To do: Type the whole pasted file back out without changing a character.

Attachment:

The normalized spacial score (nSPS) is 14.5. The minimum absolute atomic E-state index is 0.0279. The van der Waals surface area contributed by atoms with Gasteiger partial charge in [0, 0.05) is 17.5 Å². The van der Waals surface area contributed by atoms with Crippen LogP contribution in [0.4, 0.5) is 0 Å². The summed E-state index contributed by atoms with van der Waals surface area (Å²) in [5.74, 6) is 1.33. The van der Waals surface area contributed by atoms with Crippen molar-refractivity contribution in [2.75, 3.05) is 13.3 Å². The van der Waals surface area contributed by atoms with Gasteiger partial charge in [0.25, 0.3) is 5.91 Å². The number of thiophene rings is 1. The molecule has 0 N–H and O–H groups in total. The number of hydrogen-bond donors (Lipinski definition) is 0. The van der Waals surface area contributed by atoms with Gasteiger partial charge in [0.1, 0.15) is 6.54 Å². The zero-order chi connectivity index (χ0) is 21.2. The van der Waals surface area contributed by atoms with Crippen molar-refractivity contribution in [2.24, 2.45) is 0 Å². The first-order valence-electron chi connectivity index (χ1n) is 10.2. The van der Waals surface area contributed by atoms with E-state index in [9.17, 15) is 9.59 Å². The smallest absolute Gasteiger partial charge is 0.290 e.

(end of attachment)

The normalized spacial score (nSPS) is 14.5. The minimum absolute atomic E-state index is 0.0279. The van der Waals surface area contributed by atoms with Gasteiger partial charge in [0, 0.05) is 17.5 Å². The van der Waals surface area contributed by atoms with Crippen LogP contribution in [0.4, 0.5) is 0 Å². The summed E-state index contributed by atoms with van der Waals surface area (Å²) in [5.74, 6) is 1.33. The van der Waals surface area contributed by atoms with Crippen molar-refractivity contribution in [2.75, 3.05) is 13.3 Å². The van der Waals surface area contributed by atoms with Gasteiger partial charge in [0.25, 0.3) is 5.91 Å². The number of thiophene rings is 1. The molecule has 0 N–H and O–H groups in total. The number of hydrogen-bond donors (Lipinski definition) is 0. The van der Waals surface area contributed by atoms with Gasteiger partial charge in [0.1, 0.15) is 6.54 Å². The zero-order chi connectivity index (χ0) is 21.2. The van der Waals surface area contributed by atoms with Crippen molar-refractivity contribution in [2.24, 2.45) is 0 Å². The first-order valence-electron chi connectivity index (χ1n) is 10.2. The van der Waals surface area contributed by atoms with E-state index in [9.17, 15) is 9.59 Å². The smallest absolute Gasteiger partial charge is 0.290 e.